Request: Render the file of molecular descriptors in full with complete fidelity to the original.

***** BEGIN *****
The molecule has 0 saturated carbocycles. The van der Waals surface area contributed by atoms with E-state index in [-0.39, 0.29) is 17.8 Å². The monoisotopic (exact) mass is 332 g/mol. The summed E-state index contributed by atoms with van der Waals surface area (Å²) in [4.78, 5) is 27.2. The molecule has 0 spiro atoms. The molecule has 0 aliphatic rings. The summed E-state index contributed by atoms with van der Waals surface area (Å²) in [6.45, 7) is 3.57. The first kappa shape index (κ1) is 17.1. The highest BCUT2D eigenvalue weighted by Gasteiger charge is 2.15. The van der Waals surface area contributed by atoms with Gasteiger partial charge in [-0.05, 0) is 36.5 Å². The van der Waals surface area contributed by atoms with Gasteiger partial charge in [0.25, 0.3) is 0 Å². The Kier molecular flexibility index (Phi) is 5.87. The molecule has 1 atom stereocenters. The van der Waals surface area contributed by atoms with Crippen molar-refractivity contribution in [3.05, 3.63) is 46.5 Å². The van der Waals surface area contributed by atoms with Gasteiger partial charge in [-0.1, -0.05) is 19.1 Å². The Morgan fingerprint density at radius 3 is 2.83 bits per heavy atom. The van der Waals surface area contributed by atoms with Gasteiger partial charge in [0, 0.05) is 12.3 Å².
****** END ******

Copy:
The molecule has 0 saturated carbocycles. The van der Waals surface area contributed by atoms with E-state index in [-0.39, 0.29) is 17.8 Å². The monoisotopic (exact) mass is 332 g/mol. The summed E-state index contributed by atoms with van der Waals surface area (Å²) in [4.78, 5) is 27.2. The molecule has 0 spiro atoms. The molecule has 0 aliphatic rings. The summed E-state index contributed by atoms with van der Waals surface area (Å²) in [6.45, 7) is 3.57. The first kappa shape index (κ1) is 17.1. The highest BCUT2D eigenvalue weighted by Gasteiger charge is 2.15. The van der Waals surface area contributed by atoms with Gasteiger partial charge in [-0.05, 0) is 36.5 Å². The van der Waals surface area contributed by atoms with Gasteiger partial charge in [0.25, 0.3) is 0 Å². The Kier molecular flexibility index (Phi) is 5.87. The molecule has 1 atom stereocenters. The van der Waals surface area contributed by atoms with Crippen molar-refractivity contribution in [3.05, 3.63) is 46.5 Å². The van der Waals surface area contributed by atoms with Gasteiger partial charge in [-0.1, -0.05) is 19.1 Å². The Morgan fingerprint density at radius 3 is 2.83 bits per heavy atom. The van der Waals surface area contributed by atoms with Gasteiger partial charge in [0, 0.05) is 12.3 Å².